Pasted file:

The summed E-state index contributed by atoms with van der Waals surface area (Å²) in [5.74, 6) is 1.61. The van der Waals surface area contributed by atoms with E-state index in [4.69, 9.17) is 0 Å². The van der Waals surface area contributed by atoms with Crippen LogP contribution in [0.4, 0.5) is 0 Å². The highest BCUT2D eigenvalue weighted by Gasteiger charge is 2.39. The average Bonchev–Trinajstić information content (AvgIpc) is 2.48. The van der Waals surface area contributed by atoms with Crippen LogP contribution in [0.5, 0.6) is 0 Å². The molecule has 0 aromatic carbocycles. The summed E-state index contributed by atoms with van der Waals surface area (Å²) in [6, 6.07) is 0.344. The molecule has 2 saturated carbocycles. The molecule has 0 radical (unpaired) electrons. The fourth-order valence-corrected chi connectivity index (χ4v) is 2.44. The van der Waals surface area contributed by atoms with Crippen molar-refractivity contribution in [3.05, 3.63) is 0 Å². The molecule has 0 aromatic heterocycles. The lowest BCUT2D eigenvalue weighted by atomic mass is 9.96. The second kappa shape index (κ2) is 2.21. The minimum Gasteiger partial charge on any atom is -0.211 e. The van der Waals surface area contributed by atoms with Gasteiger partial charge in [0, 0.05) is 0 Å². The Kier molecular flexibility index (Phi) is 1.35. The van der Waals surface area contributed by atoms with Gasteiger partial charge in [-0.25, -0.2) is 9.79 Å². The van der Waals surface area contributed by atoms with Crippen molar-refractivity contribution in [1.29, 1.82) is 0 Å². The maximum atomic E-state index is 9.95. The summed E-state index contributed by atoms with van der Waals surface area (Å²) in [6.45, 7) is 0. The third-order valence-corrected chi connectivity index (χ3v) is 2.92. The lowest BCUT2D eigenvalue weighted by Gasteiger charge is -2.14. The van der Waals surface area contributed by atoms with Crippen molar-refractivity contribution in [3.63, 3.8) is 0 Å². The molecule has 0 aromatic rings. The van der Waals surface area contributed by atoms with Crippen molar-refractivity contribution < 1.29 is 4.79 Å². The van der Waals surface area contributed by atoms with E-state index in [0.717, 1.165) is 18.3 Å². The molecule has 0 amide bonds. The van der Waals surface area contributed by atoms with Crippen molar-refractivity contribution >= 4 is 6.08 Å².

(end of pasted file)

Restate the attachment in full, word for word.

The summed E-state index contributed by atoms with van der Waals surface area (Å²) in [5.74, 6) is 1.61. The van der Waals surface area contributed by atoms with E-state index in [4.69, 9.17) is 0 Å². The van der Waals surface area contributed by atoms with Crippen LogP contribution in [0.4, 0.5) is 0 Å². The highest BCUT2D eigenvalue weighted by Gasteiger charge is 2.39. The average Bonchev–Trinajstić information content (AvgIpc) is 2.48. The van der Waals surface area contributed by atoms with Crippen LogP contribution in [0.5, 0.6) is 0 Å². The molecule has 0 aromatic carbocycles. The summed E-state index contributed by atoms with van der Waals surface area (Å²) in [6, 6.07) is 0.344. The molecule has 2 saturated carbocycles. The molecule has 0 radical (unpaired) electrons. The fourth-order valence-corrected chi connectivity index (χ4v) is 2.44. The van der Waals surface area contributed by atoms with Crippen molar-refractivity contribution in [3.05, 3.63) is 0 Å². The molecule has 0 aromatic heterocycles. The lowest BCUT2D eigenvalue weighted by atomic mass is 9.96. The second kappa shape index (κ2) is 2.21. The minimum Gasteiger partial charge on any atom is -0.211 e. The van der Waals surface area contributed by atoms with Gasteiger partial charge in [0, 0.05) is 0 Å². The Kier molecular flexibility index (Phi) is 1.35. The van der Waals surface area contributed by atoms with Gasteiger partial charge in [-0.25, -0.2) is 9.79 Å². The van der Waals surface area contributed by atoms with Crippen molar-refractivity contribution in [1.29, 1.82) is 0 Å². The maximum atomic E-state index is 9.95. The summed E-state index contributed by atoms with van der Waals surface area (Å²) in [6.45, 7) is 0. The third-order valence-corrected chi connectivity index (χ3v) is 2.92. The lowest BCUT2D eigenvalue weighted by Gasteiger charge is -2.14. The van der Waals surface area contributed by atoms with Crippen molar-refractivity contribution in [3.63, 3.8) is 0 Å². The molecule has 0 aromatic rings. The van der Waals surface area contributed by atoms with Crippen molar-refractivity contribution < 1.29 is 4.79 Å². The van der Waals surface area contributed by atoms with E-state index in [0.717, 1.165) is 18.3 Å². The molecule has 0 amide bonds. The van der Waals surface area contributed by atoms with Crippen molar-refractivity contribution >= 4 is 6.08 Å².